Renault-Nissan-Mitsubishi Alliance Suffered a $37.3bn Loss
With 10 million vehicles sold in 2019 and 6.3 million in the first half of 2020, the Franco-Japanese Alliance, Renault-Nissan-Mitsubishi, ranked third on the list of the top-selling car manufacturers.
Nevertheless, the COVID-19 outbreak severely affected their business. The Renault Group suffered a massive downturn for the first half of 2020. Between January and June, the company reported $21.8bn in sales revenue, a $12.5bn or 34% plunge year-over-year.
Sales figures were also down for the period, with the Renault Group suffering a 34.9% plunge globally and 41.8% in Europe, the second-worst hit region after the Americas. Nissan’s sales dropped by 47.7% globally and 33.7% in its home market of Japan.
Mitsubishi Motors reported a $12.6bn revenue loss in the fiscal year ended March 31st, 2020. The downturn continued in the Q1 of the fiscal year 2021, with revenues falling to $25.5bn, a 32% plunge year-over-year. The Japanese multinational automotive manufacturer suffered a total loss of $24.8bn in the first half of 2020, while its market cap halved reaching $2.98 bn last week.
Statistics show the Franco-Japanese Alliance lost a total of $37.3bn in sales revenue in the first half of 2020.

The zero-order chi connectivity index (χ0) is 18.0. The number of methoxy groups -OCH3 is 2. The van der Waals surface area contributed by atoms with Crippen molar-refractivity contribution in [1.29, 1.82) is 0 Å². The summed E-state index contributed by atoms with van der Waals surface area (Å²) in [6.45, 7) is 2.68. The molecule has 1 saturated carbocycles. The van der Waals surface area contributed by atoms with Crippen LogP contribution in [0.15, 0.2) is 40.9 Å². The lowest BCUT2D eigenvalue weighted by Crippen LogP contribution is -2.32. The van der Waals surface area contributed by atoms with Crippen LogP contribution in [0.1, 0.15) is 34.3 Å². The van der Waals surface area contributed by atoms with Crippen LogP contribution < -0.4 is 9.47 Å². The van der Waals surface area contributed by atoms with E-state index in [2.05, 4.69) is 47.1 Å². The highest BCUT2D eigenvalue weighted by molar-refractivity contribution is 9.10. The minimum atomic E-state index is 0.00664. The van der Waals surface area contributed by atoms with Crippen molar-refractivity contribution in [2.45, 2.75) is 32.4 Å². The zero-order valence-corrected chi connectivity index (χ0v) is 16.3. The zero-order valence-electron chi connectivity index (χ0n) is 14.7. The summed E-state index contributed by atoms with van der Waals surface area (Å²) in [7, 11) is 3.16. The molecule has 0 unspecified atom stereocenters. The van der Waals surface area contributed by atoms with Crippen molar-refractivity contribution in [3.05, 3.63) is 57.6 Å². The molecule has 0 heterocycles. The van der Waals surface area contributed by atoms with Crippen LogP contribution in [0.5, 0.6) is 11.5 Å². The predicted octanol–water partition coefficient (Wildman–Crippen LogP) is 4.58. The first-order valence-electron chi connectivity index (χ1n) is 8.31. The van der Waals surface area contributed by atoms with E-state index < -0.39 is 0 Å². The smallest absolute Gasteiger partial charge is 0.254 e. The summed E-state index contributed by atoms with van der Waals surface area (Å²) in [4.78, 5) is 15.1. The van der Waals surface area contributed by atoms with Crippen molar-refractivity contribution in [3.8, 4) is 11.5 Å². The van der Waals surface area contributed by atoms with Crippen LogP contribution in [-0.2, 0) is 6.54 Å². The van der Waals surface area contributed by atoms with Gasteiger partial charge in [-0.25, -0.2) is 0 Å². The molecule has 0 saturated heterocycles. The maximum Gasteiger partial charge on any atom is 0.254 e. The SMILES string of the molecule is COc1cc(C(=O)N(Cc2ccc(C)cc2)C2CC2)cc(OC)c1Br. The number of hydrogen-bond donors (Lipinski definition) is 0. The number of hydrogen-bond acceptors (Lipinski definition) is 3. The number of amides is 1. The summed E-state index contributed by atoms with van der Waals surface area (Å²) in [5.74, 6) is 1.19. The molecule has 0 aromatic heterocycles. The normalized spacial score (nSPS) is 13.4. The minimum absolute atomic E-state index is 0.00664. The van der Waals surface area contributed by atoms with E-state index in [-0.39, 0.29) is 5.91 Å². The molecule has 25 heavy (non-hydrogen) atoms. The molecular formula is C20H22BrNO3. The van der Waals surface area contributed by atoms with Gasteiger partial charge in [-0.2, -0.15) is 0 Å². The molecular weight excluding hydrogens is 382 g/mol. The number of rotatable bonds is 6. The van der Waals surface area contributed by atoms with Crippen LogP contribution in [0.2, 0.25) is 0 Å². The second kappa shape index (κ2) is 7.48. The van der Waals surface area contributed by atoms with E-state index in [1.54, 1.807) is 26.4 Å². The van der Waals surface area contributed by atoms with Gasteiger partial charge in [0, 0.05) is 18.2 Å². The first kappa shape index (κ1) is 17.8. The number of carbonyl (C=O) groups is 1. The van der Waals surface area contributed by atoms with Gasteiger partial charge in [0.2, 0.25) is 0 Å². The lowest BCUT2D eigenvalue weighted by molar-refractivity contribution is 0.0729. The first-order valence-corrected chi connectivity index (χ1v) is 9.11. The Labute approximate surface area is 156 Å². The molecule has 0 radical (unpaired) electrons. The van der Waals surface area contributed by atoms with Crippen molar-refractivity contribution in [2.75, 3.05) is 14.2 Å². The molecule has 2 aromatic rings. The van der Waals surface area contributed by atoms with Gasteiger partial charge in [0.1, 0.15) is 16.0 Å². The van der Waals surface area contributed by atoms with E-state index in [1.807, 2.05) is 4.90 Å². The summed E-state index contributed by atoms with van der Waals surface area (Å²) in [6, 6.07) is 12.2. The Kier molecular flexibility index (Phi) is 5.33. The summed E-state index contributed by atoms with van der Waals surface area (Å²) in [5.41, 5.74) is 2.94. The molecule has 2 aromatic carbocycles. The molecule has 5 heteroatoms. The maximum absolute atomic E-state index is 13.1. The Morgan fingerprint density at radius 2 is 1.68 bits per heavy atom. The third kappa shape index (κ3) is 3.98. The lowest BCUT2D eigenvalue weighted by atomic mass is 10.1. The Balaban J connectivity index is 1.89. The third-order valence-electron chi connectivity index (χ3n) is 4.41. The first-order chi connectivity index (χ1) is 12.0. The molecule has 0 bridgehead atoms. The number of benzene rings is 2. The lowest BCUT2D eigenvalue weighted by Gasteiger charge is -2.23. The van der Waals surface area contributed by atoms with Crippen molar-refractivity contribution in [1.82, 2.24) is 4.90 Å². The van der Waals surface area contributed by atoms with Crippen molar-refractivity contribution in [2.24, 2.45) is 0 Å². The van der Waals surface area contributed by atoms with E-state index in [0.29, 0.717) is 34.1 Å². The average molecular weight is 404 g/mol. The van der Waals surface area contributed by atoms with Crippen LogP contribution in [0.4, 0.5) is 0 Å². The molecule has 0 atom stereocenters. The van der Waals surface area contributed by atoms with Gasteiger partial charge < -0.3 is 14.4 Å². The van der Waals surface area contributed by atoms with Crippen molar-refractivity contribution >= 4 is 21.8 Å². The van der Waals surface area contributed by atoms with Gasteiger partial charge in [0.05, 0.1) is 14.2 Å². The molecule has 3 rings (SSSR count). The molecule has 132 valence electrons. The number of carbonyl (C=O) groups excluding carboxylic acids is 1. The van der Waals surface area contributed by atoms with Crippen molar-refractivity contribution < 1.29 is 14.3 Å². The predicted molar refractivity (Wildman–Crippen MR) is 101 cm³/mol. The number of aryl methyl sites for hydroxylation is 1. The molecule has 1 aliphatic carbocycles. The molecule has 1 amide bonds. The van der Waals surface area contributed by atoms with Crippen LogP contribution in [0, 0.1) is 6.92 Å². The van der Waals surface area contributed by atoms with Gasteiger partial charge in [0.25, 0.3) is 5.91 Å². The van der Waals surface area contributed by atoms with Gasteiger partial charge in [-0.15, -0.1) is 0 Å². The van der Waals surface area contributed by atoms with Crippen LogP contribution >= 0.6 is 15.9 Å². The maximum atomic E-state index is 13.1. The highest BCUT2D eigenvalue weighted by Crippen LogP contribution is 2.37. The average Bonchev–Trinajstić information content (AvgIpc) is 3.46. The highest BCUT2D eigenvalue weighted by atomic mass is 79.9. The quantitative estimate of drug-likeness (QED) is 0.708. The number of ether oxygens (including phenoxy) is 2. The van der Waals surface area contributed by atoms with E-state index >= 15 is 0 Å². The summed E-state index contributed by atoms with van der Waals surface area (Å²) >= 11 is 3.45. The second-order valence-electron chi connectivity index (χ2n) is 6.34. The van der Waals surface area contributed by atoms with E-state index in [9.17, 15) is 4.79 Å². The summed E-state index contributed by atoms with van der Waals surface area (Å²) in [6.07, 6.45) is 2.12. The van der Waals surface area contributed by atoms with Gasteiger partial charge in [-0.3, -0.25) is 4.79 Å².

Oil Steadies, But Outlook Gloomy as Coronavirus Cases, Supply Grow
Oil prices eked out small gains on Tuesday after sharp losses, but sentiment remained subdued as a surge in global coronavirus cases hit prospects for crude demand while supply is rising.
Brent crude was up 43 cents, or 1%, at $40.87 a barrel. U.S. oil gained 43 cents, or 1.1%, at $38.99 a barrel. Both contracts fell more than 3% on Monday.
A lack of progress on agreeing a U.S. coronavirus relief package added to market gloom, although U.S. House of Representatives Speaker Nancy Pelosi said on Monday she hoped a deal can be reached before the Nov. 3 elections.
A wave of coronavirus infections sweeping across the United States, Russia, France and many other countries has undermined the global economic outlook, with record numbers of new cases forcing some countries to impose fresh restrictions as winter looms.